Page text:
The Logic Games section – or, the formal name "Analytical Reasoning" – includes four logic games, each of which has 5 or 6 questions. Each game begins with a scenario, followed by 3 to 6 rules or "constraints." The questions are based on the scenario and rules, and generally become progressively difficult.
There are three large families of logic game types – ordering, assignment, and grouping. Within each of those there are sub-types. To master the LSAT, one must learn the characteristics of these game-types, as well as diagramming techniques specific to each.
About half of the questions in the logic games section are conditional, meaning that they introduce a new rule that applies only for that question. Conditional questions almost always begin with the word "If." Unconditional questions are based solely on the original scenario and rules.
As mentioned above, it’s crucial to be able to categorize a game and choose an appropriate diagram. However, in at least half of the games you'll face, the LSAT introduces some twist to the game – or blends two types – making it difficult to apply your standard diagram. That’s why it's crucial to become flexible with your diagramming. In fact, some games can be successfully completed using completely different diagram types.
When comparing the work that 170+ scorers and the average LSAT test-taker, we notice some distinct differences:
|Average Test-Takers||170+ Test-Taker|
|Rigidly applies diagrams, or approaches each game uniquely||Identifies trends in game types and flexibly adapts diagrams to account for twists|
|Wastes time with trial and error||Follows the inference chain|
|Is intimidated by logic games||Finds the games fun!|
Perhaps the most tangible difference between average test-takers and high-scorers is the way that each treats conditional questions. Let's take a very simple example:
Lori, Mary, Noel, Otie, and Pedro are the only five competitors in a sack race. Because of space constraints, the racers must start consecutively, adhering to the following rules:
A basic diagram for this game would be:
(You may need to take a moment to think about the reason behind each of the restrictions noted below the number line.)
Now, let’s imagine a question: If Pedro starts immediately after Lori, which of the following could be true?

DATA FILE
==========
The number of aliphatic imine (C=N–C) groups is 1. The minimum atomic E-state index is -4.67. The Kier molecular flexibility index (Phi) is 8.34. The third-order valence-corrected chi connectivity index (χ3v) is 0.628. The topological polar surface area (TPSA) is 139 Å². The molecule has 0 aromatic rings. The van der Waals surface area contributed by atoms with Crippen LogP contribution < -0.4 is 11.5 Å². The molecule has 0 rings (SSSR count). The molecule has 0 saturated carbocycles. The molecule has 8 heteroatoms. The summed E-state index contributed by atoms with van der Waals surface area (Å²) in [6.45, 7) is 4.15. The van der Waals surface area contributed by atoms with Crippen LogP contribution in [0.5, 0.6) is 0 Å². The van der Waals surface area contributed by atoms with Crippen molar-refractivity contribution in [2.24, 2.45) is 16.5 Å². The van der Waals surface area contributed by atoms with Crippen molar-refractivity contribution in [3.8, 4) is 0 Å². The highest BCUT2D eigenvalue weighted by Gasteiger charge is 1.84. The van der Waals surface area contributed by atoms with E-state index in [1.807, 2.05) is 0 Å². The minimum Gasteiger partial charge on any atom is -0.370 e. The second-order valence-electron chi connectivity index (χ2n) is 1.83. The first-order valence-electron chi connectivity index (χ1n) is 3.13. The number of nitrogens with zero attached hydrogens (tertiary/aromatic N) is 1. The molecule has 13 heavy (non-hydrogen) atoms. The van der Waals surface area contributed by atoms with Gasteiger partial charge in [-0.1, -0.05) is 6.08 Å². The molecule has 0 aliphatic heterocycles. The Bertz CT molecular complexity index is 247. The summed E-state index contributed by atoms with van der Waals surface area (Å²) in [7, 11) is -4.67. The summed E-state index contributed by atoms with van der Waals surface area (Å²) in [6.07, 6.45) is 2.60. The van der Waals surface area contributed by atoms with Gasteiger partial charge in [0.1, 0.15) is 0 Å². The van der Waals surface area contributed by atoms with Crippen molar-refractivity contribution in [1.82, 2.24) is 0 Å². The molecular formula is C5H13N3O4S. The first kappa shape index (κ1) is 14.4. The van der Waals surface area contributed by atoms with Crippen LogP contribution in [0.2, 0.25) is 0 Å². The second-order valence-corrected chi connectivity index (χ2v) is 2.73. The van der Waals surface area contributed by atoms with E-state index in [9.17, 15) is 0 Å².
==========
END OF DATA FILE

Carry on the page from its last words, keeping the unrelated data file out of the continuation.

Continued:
The high-scorer would create a small diagram to represent this new rule:
Then she would go on to consider what this new rule means in terms of when the racers could start. Since M-NLP takes up a lot of room, we can infer that NLP can either go in slots 1-3, 2-4 or 3-5.
For each of those possibilities, we can infer the position of all the other racers. It turns out that NLP cannot be in slots 1-3 as there would be no room for M, which must come before P. If NLP were in slots 2-5, M would have to go first, and O last. And in the final case, we know that O would go first, and that M would go second. So we end up with two possibilities:
With this knowledge in hand, it will be quite easy to evaluate the answer choices:
(A) Noel is fourth
(B) Pedro is third
(C) Mary is second
(D) Lori is second
(E) Otie is third
(Yes, the answer is C!)
The average test-taker would probably only write out the new rule, and then test out each answer choice. This would surely work if done carefully, but would take way too much time.
Another, more subtle move that high-scorers utilize is predicting answers. To give another simple example, let’s use the same scenario as before. And use the following question:
If Otie starts at some point before Pedro, which of the following must be false?
The advanced test-taker would consider this new rule and infer that O must start first, leaving the NL "chunk" and M – P to fall somewhere afterwards. The diagram for this question might look something like this:
The circle indicates that we're not sure of where the NL chunk and M-P fall. Perhaps an average test-taker would figure this out as well, however the difference lies in whether the test-taker uses this information to predict the answer. If this question is later in the game, we would expect it to be more difficult, and so the answer would probably not be "P starts first," as that is the first and easiest inference to make. Similarly, it probably would not be about N or L, as placing that chunk is rather easy. Instead, the answer would probably be about M starting third, as this would prevent us from placing the NL chunk.
While this example may be quite easy, when facing real LSAT questions, predicting answers, or at least knowing which elements the correct answer will probably involve, can save precious minutes.